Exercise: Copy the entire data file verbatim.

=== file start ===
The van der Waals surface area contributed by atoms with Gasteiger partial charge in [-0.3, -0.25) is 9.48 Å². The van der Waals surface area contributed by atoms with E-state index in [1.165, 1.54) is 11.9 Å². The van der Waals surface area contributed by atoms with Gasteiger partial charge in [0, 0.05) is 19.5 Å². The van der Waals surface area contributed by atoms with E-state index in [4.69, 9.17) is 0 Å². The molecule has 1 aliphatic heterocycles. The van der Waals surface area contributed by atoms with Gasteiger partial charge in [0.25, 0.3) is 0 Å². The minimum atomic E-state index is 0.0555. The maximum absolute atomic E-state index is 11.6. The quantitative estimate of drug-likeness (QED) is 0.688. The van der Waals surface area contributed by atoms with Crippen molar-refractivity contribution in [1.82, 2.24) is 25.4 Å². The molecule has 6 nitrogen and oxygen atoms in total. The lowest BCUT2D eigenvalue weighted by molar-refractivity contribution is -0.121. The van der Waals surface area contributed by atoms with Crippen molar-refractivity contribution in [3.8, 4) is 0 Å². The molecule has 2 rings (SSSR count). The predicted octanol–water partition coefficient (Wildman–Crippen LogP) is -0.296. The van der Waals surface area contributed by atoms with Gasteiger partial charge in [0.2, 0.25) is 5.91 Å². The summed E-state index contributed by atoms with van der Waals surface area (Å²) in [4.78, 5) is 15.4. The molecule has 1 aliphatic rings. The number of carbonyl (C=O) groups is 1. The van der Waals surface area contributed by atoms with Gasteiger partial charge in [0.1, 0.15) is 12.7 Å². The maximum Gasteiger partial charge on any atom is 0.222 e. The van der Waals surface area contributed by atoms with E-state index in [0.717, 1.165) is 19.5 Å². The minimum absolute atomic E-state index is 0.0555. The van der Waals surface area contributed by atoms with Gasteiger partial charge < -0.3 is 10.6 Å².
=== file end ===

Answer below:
The van der Waals surface area contributed by atoms with Gasteiger partial charge in [-0.3, -0.25) is 9.48 Å². The van der Waals surface area contributed by atoms with E-state index in [1.165, 1.54) is 11.9 Å². The van der Waals surface area contributed by atoms with Gasteiger partial charge in [0, 0.05) is 19.5 Å². The van der Waals surface area contributed by atoms with E-state index in [4.69, 9.17) is 0 Å². The molecule has 1 aliphatic heterocycles. The van der Waals surface area contributed by atoms with Gasteiger partial charge in [0.25, 0.3) is 0 Å². The minimum atomic E-state index is 0.0555. The maximum absolute atomic E-state index is 11.6. The quantitative estimate of drug-likeness (QED) is 0.688. The van der Waals surface area contributed by atoms with Crippen molar-refractivity contribution in [1.82, 2.24) is 25.4 Å². The molecule has 6 nitrogen and oxygen atoms in total. The lowest BCUT2D eigenvalue weighted by molar-refractivity contribution is -0.121. The van der Waals surface area contributed by atoms with Crippen molar-refractivity contribution in [3.8, 4) is 0 Å². The molecule has 2 rings (SSSR count). The predicted octanol–water partition coefficient (Wildman–Crippen LogP) is -0.296. The van der Waals surface area contributed by atoms with Gasteiger partial charge in [0.2, 0.25) is 5.91 Å². The summed E-state index contributed by atoms with van der Waals surface area (Å²) in [4.78, 5) is 15.4. The molecule has 1 aliphatic rings. The number of carbonyl (C=O) groups is 1. The van der Waals surface area contributed by atoms with Gasteiger partial charge in [0.1, 0.15) is 12.7 Å². The maximum Gasteiger partial charge on any atom is 0.222 e. The van der Waals surface area contributed by atoms with E-state index in [0.717, 1.165) is 19.5 Å². The minimum absolute atomic E-state index is 0.0555. The van der Waals surface area contributed by atoms with Gasteiger partial charge < -0.3 is 10.6 Å².